By Anastasios Retzios
I know that some of the subjects here are a bit too technical for some. However, they are the core of the current crisis in Greece.I promised answers to some specific issues that seem to pre-occupy some of the members. Here they are: (a) “Optimal common currency area”: There has been a lot of discussion on this rather very simple idea. The area that is “optimal” for the introduction of a common currency includes countries and economies that are expected to behave identically at financial challenges. To make this simple, an “optimal area for a common currency” is one in which the economy will show the same resilience (or weakness) upon a “down” business cycle or recession.
In essence, this optimal area would consist of countries with very similar economy and very similar capabilities. I think that you can understand, without much of an explanation, as to why Greece does not belong to the same “optimal area” with Germany, Holland or other countries of the European core. The Greek economy, based on the OECD descriptions of it, is substantially different from that of many of the OECD members because of the following factors:
a. High degree of reliance on very small businesses (single proprietorships)
b. Very dispersed capital, poor tools for capital aggregation
c. Low level of working population participation (just about 65%)
d. Very low capitalization of public companies
e. Very low social capital
Exactly because the whole idea of “optimal area” has not been “obeyed” and because countries are expected not to perform identically, the EU has codified the “Growth and Stability Pact”; Unfortunately for most, this Pact, that supposes to deal with economies that endure stresses, simply codifies for the EU the “German-style austerity” policies. For a treaty engineered by Merkel and Schaeuble, this should have been expected
(b) Greece’s poor fit in the Eurozone is exacerbated by its insignificance for the ECB. Greece constitutes barely 3% of the economic activity of the Eurozone. In that context, the ECB cannot allow Greek concerns to become the predominant driver of its policies. Its main concern is the German economy, and, secondarily, the “satellite” economies. Thus, policy at the ECB will always be dictated by the needs of the German economy, even if those run contrary to the needs of the Greek economy. Greece would be the unfortunate collateral casualty.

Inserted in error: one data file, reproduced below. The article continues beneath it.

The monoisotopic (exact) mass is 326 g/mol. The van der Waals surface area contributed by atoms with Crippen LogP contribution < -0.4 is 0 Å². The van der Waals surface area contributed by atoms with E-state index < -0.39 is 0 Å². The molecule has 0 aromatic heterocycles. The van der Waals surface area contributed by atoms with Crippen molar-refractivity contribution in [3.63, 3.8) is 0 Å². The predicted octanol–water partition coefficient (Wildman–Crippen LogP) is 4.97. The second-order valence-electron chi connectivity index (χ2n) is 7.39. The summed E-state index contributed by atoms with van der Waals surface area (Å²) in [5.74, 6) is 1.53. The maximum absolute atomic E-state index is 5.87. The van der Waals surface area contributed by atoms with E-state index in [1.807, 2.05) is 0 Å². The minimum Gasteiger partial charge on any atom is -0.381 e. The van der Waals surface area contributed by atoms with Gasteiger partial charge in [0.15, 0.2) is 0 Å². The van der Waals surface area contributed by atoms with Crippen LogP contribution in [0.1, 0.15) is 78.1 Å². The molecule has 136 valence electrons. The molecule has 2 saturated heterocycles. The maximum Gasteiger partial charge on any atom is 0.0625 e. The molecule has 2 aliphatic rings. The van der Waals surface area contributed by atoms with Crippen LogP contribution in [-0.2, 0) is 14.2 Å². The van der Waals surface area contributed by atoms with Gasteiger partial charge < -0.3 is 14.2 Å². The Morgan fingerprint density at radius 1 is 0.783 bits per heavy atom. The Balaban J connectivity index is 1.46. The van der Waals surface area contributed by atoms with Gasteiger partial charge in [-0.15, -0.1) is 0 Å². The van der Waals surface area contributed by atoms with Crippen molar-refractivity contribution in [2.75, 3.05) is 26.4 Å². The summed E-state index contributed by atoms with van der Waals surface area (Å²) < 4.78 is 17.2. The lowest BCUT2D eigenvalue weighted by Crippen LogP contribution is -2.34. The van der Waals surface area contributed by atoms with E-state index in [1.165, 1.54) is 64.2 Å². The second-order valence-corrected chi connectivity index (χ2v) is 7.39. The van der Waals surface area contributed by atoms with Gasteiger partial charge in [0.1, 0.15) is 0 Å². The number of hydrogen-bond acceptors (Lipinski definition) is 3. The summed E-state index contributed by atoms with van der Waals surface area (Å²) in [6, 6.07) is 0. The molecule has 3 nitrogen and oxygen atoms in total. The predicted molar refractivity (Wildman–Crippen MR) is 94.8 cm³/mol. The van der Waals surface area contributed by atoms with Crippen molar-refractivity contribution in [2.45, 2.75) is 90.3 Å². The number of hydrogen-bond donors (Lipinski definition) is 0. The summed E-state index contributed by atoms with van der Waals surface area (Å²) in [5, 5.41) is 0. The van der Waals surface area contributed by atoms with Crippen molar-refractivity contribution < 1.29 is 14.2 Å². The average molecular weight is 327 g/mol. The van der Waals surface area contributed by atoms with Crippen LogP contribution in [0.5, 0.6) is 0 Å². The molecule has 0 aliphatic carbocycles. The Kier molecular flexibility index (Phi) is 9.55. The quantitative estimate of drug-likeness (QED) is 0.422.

For example, responding to concerns of possible inflation in the German economy, the ECB hiked interest rates in 2011, especially when the Greek economy needed exactly the opposite (having entered into a prolonged recession). In many ways, the German economy distorts substantially the whole Euro area and has even placed other core EU countries in a “stress” position. Finland and Holland are good examples of economies that are not doing well, especially because of the Euro.
(c) Low to moderate inflation is good for the middle class: With Greece soon to enter a 3rd year of deflation (retreat in prices), and with the current legislation in place, Greeks would soon find out that their debts are becoming much higher than their assets. So, while the value of their homes declines precipitously, their mortgage remains the same; considering the decline in personal incomes, maintaining their debt at the current level is becoming more expensive by the date.
However, if we had moderate inflation, the value of their property would have been increasing while the costs of borrowing would be decreasing. Thus, the “Europhiles” are acting directly against their own interests.
I will continue with the rest of the subjects tomorrow but it would be great to discuss, parenthetically, the revelations by Varoufakis and what these tell us about the conversion of Alexis Tsipras as a member of the Euro-junta.
Anastassios Retzios, PhD
San Ramon, California